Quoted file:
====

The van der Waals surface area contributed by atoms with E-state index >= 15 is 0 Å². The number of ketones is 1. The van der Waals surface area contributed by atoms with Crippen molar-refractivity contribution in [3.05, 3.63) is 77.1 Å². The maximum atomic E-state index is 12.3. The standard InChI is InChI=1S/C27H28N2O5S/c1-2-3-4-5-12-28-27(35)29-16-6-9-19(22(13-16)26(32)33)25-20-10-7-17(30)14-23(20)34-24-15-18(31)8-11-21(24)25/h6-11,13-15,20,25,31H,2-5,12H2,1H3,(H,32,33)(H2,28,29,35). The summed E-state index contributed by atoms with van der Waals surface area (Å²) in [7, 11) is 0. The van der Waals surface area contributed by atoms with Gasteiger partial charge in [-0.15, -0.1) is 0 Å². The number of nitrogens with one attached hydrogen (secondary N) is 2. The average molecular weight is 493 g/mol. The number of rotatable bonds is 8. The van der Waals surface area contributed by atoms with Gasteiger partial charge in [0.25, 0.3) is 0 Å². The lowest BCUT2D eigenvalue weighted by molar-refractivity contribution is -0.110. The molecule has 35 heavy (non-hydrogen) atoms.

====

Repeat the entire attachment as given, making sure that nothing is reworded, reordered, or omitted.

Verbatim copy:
The van der Waals surface area contributed by atoms with E-state index >= 15 is 0 Å². The number of ketones is 1. The van der Waals surface area contributed by atoms with Crippen molar-refractivity contribution in [3.05, 3.63) is 77.1 Å². The maximum atomic E-state index is 12.3. The standard InChI is InChI=1S/C27H28N2O5S/c1-2-3-4-5-12-28-27(35)29-16-6-9-19(22(13-16)26(32)33)25-20-10-7-17(30)14-23(20)34-24-15-18(31)8-11-21(24)25/h6-11,13-15,20,25,31H,2-5,12H2,1H3,(H,32,33)(H2,28,29,35). The summed E-state index contributed by atoms with van der Waals surface area (Å²) in [7, 11) is 0. The van der Waals surface area contributed by atoms with Gasteiger partial charge in [-0.15, -0.1) is 0 Å². The number of nitrogens with one attached hydrogen (secondary N) is 2. The average molecular weight is 493 g/mol. The number of rotatable bonds is 8. The van der Waals surface area contributed by atoms with Gasteiger partial charge in [0.25, 0.3) is 0 Å². The lowest BCUT2D eigenvalue weighted by molar-refractivity contribution is -0.110. The molecule has 35 heavy (non-hydrogen) atoms.